homespun slips quietly by you and
away, with never a Christian 'greet
ing, never a warm handshake, never
an invitation to come again.
SEEMETH it to you that such Ciass
distinction is only a weakness, an.l
not a 6in? Think you that it is a light
thing in the estimation of Christ? I
tell you nay. James calls it sin, S-I-N,
and ail sin is devilish and abhorrent to
God. If Christ came to church we
think te would, welcome Him with
open arms; we think the little select
circles would reach out to welcome and
greet Him, but inasmuch as that is not
done to the least of His brethren tho
weak, the lowly, the poorly-dressed, theH
Ignorant, it is not done unto Him, nor
would it be done. I knew a woman
who would not remain in the Bible
class in Sunday school because the col
ored sexton, a child of God, and one
who loved his Saviour and enjoyed tha
study of God's Word, came and sat on
the outer edge of the circle and lis
tened to the exposition by the teach
er. She forgot that in him the Christ
was represented, and that respect of
persons was dishonoring and displeas
ing to Him. It was sin. "God is no
respecter of persons." He does not re
gard the outward conditions, the rai
ment, the worLdiy possessions, the po
sition, the intellectual attainments. H-
looks beneath all that man sees and
searches the heart, and if Christ is
there enthroned, God accepts that man.
And it is sin for man to make distinc
tions which God does not make or
recognize. "Harken, my beloved breth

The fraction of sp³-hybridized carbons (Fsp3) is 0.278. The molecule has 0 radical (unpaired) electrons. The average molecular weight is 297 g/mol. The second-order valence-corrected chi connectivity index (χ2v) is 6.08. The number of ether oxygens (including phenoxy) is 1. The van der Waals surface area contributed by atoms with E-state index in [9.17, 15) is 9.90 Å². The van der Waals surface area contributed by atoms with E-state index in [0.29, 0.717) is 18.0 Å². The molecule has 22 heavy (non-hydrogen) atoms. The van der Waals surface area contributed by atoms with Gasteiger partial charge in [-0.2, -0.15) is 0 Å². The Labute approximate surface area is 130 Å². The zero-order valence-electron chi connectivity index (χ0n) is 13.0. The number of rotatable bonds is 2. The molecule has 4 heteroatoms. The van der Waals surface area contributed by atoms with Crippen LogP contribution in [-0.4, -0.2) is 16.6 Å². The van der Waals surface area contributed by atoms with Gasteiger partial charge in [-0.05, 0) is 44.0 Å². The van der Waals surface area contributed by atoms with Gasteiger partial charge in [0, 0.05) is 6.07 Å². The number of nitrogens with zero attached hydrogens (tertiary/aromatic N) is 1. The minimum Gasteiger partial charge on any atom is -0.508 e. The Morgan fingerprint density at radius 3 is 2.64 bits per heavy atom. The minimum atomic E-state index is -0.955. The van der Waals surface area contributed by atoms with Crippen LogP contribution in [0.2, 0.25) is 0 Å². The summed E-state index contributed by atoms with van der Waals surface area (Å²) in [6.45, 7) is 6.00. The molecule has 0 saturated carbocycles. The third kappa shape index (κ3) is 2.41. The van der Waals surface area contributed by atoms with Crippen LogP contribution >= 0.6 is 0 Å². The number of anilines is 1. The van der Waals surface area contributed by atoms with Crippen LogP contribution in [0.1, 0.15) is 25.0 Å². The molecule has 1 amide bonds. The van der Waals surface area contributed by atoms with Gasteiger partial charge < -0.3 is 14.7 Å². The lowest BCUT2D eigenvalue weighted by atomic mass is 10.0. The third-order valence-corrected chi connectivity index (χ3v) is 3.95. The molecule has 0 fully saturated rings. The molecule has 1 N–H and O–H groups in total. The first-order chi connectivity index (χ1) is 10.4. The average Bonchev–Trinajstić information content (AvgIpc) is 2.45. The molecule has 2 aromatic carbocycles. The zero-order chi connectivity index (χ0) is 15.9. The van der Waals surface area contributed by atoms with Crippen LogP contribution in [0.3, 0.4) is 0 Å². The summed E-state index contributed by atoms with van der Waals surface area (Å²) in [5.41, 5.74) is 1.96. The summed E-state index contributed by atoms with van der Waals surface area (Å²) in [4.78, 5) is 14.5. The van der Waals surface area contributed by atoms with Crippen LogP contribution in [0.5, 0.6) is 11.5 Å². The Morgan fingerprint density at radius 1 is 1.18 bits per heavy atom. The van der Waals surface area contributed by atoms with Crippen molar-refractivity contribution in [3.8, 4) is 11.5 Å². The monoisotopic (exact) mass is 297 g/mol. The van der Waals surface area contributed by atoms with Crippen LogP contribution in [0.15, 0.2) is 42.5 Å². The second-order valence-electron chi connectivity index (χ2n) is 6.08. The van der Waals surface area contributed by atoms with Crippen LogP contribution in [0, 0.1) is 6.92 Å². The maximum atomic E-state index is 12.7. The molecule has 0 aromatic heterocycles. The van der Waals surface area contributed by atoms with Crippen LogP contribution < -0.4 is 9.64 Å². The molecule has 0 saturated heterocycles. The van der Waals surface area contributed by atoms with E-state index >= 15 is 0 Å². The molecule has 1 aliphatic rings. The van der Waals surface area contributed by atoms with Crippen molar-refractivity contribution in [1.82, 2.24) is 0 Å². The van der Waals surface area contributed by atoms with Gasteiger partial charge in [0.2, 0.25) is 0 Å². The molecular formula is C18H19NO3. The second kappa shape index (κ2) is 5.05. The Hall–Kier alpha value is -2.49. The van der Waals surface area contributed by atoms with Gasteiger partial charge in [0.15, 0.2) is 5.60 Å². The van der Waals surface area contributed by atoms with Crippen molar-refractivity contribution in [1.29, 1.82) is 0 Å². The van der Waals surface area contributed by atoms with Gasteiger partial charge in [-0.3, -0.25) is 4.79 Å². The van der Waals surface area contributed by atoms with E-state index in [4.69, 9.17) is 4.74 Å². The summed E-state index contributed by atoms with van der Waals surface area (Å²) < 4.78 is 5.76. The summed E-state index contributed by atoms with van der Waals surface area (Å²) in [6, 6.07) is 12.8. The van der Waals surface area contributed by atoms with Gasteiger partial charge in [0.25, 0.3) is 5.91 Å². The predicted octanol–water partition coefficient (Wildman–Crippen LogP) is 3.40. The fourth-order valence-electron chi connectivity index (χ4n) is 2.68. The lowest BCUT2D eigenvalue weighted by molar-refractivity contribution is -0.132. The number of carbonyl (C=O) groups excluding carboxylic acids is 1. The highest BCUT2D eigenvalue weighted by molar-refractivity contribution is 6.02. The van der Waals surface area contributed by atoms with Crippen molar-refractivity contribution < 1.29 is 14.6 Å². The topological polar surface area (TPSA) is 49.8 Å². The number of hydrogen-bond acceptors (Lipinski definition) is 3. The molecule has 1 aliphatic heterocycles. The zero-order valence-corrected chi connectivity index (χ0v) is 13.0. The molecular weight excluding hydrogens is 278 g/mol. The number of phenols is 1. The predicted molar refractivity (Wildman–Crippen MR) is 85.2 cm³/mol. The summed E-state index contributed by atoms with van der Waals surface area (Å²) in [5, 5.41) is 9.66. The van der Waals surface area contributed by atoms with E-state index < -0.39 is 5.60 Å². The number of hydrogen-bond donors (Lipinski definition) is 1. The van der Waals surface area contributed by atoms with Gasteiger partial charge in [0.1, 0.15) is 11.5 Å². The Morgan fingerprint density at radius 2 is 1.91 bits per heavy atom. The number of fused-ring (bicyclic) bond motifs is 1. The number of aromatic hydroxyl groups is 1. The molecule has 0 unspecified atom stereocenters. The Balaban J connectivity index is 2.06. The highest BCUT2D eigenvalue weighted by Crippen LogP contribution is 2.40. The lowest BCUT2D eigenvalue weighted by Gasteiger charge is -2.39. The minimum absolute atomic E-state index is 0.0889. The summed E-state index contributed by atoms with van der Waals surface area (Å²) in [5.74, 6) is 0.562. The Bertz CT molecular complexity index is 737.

ren," says James to the Christians of
that early church, where this insidious
sin of respect of persons was perform
ing its destructive work; "did not God
choose them that are poor as to the
world to be rich in faith, and heirs of
the kingdom which He promised to
them that love him? But ye have dis
honored the poor man." And this same
solemn rebuke needs to be spoken to
every Christian heart. This sin of re
spect of persons is a corrosion, a dry
rot which will eat the very heart and
life out of one's religion and leave him
cold rvd lifeless spiritually.
RESPECT of persons does then prevail
ajnong Christians, and In the
churches of to-day. It Is not God's way.
It is sin. black, awful sin,- Displeasing
and dishonoring to God and destructive
of spiritual life. And what is the rem
edy? How may the Christian avoid or
eradicate this weakness, this sin? Let
us see what James says about it and
what Jesus said. James reminds the
one3to whom he is writing, and who evi
dently were offending in this matter
of respect of persons, that "if ye ful
fill the royal law, 'Thou shalt love thy
neighfor as thyself,' ye do well." Here
then is the antidote for the poison of
this sin. Here then is the means o'
eradicating the deadly disease. Let the
Spirit of Christ so rule in the heart that
love for your neighbor will be as
strong a3 the love for yourself. And
did you ever stop to think that the root
of the evil of having respect of persons
was in selfishness, and that love of self
which seeks only those things and those
persons which gratify and please the ex
ternal senses? The Spirit of Christ in
the heart and love for your neighbor
your lowly, humble, unprepossessing,